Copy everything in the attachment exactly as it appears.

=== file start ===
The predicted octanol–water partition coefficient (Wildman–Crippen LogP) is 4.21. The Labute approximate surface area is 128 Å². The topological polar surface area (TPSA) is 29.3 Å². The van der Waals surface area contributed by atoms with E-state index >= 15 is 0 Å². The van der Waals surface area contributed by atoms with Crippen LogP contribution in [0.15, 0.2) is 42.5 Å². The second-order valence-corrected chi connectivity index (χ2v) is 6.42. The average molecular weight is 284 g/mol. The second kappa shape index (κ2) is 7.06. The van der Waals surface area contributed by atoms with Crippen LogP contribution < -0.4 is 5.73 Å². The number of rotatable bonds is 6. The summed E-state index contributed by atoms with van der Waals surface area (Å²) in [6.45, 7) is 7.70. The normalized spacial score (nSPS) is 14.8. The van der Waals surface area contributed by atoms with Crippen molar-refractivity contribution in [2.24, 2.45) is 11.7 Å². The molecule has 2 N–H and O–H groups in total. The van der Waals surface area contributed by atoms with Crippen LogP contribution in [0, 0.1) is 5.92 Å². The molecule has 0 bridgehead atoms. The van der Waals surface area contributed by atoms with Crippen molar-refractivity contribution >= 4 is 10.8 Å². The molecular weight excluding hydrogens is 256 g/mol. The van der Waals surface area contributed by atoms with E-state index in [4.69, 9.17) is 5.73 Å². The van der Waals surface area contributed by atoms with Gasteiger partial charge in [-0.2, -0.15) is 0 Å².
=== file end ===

The predicted octanol–water partition coefficient (Wildman–Crippen LogP) is 4.21. The Labute approximate surface area is 128 Å². The topological polar surface area (TPSA) is 29.3 Å². The van der Waals surface area contributed by atoms with E-state index >= 15 is 0 Å². The van der Waals surface area contributed by atoms with Crippen LogP contribution in [0.15, 0.2) is 42.5 Å². The second-order valence-corrected chi connectivity index (χ2v) is 6.42. The average molecular weight is 284 g/mol. The second kappa shape index (κ2) is 7.06. The van der Waals surface area contributed by atoms with Crippen LogP contribution < -0.4 is 5.73 Å². The number of rotatable bonds is 6. The summed E-state index contributed by atoms with van der Waals surface area (Å²) in [6.45, 7) is 7.70. The normalized spacial score (nSPS) is 14.8. The van der Waals surface area contributed by atoms with Crippen molar-refractivity contribution in [2.24, 2.45) is 11.7 Å². The molecule has 2 N–H and O–H groups in total. The van der Waals surface area contributed by atoms with Crippen LogP contribution in [0, 0.1) is 5.92 Å². The molecule has 0 bridgehead atoms. The van der Waals surface area contributed by atoms with Crippen molar-refractivity contribution >= 4 is 10.8 Å². The molecular weight excluding hydrogens is 256 g/mol. The van der Waals surface area contributed by atoms with E-state index in [4.69, 9.17) is 5.73 Å². The van der Waals surface area contributed by atoms with Gasteiger partial charge in [-0.2, -0.15) is 0 Å².